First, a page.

It evoked thought of Paul at the Areopagus— Christian apologist Ravi Zacharias preached November 14 at the Mormon Tabernacle in Salt Lake City, Utah. Zacharias was the first major evangelical to preach there since D. L. Moody did so in 1899.

Thousands of Mormons and evangelicals packed the immense edifice in Temple Square to hear Zacharias preach on "Defending Jesus Christ as the Way, the Truth, and the Life." Zacharias argued that Jesus understood the depths of human depravity, that his atonement provides full redemption through grace, and that his resurrection is mankind's only hope. Zacharias also affirmed the doctrine of the Trinity.

Zacharias, a native of India, told CT, "I am absolutely grateful to the Lord for the opportunity and the courtesy extended to give me a hearing on such eternal matters. I still marvel that it came."

It almost didn't. Last summer Zacharias called off his visit after fellow Christian apologetics expert Greg Johnson told the Mormon press that Zacharias had merely loaned his name as general editor to Walter Martin's Kingdom of the Cults, the classic work that includes a chapter on Mormonism. Johnson later apologized for mischaraterizing Zacharias's involvement. Richard Mouw, Fuller Seminary president, and other evangelical leaders convinced Zacharias to reconsider.

Standing Together, a coalition of evangelical churches and ministries, and Robert Millet, a leading Mormon scholar, organized the event. The First Presidency of the Church of Jesus Christ of Latter-day Saints (LDS) approved Zacharias's appearance at the Tabernacle.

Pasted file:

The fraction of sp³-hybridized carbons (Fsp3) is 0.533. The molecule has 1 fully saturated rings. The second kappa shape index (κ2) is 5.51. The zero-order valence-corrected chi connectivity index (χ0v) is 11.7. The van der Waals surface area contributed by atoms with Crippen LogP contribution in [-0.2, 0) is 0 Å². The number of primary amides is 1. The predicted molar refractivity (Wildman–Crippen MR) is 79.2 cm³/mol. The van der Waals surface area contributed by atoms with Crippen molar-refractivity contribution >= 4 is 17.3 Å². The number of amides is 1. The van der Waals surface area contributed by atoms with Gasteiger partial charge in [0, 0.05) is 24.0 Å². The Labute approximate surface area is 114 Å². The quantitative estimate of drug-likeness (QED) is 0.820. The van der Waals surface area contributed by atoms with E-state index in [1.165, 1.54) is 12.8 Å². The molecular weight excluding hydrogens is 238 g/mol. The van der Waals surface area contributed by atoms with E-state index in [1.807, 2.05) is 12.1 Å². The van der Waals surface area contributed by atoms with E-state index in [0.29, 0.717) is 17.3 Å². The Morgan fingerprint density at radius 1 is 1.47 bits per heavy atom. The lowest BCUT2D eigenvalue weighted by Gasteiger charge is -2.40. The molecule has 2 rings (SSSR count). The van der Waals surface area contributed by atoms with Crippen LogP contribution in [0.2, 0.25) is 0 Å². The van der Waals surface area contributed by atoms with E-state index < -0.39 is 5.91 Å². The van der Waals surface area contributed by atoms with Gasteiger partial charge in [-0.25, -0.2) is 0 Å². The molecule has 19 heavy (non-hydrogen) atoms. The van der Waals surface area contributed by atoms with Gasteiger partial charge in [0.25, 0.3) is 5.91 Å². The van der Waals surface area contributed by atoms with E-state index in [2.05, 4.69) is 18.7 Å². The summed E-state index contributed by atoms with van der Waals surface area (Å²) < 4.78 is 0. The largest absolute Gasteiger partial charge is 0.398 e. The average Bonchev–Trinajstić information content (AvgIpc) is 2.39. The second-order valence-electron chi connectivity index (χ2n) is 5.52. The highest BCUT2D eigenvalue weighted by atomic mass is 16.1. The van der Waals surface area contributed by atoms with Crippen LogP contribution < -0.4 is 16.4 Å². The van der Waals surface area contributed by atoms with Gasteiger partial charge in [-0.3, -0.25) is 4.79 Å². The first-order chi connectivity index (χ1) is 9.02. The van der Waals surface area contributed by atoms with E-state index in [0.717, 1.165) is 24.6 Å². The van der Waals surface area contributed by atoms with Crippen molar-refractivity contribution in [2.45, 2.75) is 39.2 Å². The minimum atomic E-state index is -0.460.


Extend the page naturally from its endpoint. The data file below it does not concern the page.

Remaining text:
Johnson, president of Standing Together, and Millet, a professor at Brigham Young University, invited Zacharias to come to Utah for a three-part speaking engagement, with the Tabernacle as one of the venues. Zacharias also had a private meeting with Gordon B. Hinckley, the current leader of the LDS.

Before Zacharias spoke, Mouw told the Tabernacle audience that evangelicals have sinned against Mormons by misrepresenting them, adding that he hoped evangelicals would "take part" in the 2005 events marking the 200th anniversary of Joseph Smith's birth.

Sandra Tanner, a former Mormon and president of Utah Lighthouse Ministry, said Mouw's apology was "overstated and hurts frontline evangelical witness to Mormons." Kurt Van Gorden, director of Utah Gospel Mission, echoed Tanner's concern and called Joseph Smith, the Mormon founder, "a false prophet." Bill McKeever, founder of Mormonism Research Ministry, told CT that the Fuller Seminary president's comments have already been used against evangelicals.

Mouw said later that he still thinks Christian scholars should engage in "critical give and take" with their Mormon counterparts. He added, "I am deeply sorry for causing distress in the evangelical community."

However, Tanner, the most influential critic of Mormonism, said she was "delighted by the clear gospel message that Ravi gave in the Tabernacle, but concerned about the use that the LDS church might make of the event."